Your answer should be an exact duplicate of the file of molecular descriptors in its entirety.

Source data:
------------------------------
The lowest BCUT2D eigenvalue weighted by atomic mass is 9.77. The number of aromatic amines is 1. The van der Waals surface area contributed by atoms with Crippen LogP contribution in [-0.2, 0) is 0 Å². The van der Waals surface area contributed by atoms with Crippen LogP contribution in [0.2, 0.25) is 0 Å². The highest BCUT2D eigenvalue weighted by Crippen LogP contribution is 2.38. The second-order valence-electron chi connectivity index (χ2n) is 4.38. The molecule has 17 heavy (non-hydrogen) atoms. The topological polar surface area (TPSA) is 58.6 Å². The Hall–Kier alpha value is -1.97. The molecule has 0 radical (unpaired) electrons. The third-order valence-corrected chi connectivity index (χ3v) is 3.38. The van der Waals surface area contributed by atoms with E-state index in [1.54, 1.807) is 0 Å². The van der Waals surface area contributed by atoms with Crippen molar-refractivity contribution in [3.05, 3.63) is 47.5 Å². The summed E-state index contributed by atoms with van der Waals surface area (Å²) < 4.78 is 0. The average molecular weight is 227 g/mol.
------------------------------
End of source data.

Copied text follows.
The lowest BCUT2D eigenvalue weighted by atomic mass is 9.77. The number of aromatic amines is 1. The van der Waals surface area contributed by atoms with Crippen LogP contribution in [-0.2, 0) is 0 Å². The van der Waals surface area contributed by atoms with Crippen LogP contribution in [0.2, 0.25) is 0 Å². The highest BCUT2D eigenvalue weighted by Crippen LogP contribution is 2.38. The second-order valence-electron chi connectivity index (χ2n) is 4.38. The molecule has 17 heavy (non-hydrogen) atoms. The topological polar surface area (TPSA) is 58.6 Å². The Hall–Kier alpha value is -1.97. The molecule has 0 radical (unpaired) electrons. The third-order valence-corrected chi connectivity index (χ3v) is 3.38. The van der Waals surface area contributed by atoms with E-state index in [1.54, 1.807) is 0 Å². The van der Waals surface area contributed by atoms with Crippen molar-refractivity contribution in [3.05, 3.63) is 47.5 Å². The summed E-state index contributed by atoms with van der Waals surface area (Å²) < 4.78 is 0. The average molecular weight is 227 g/mol.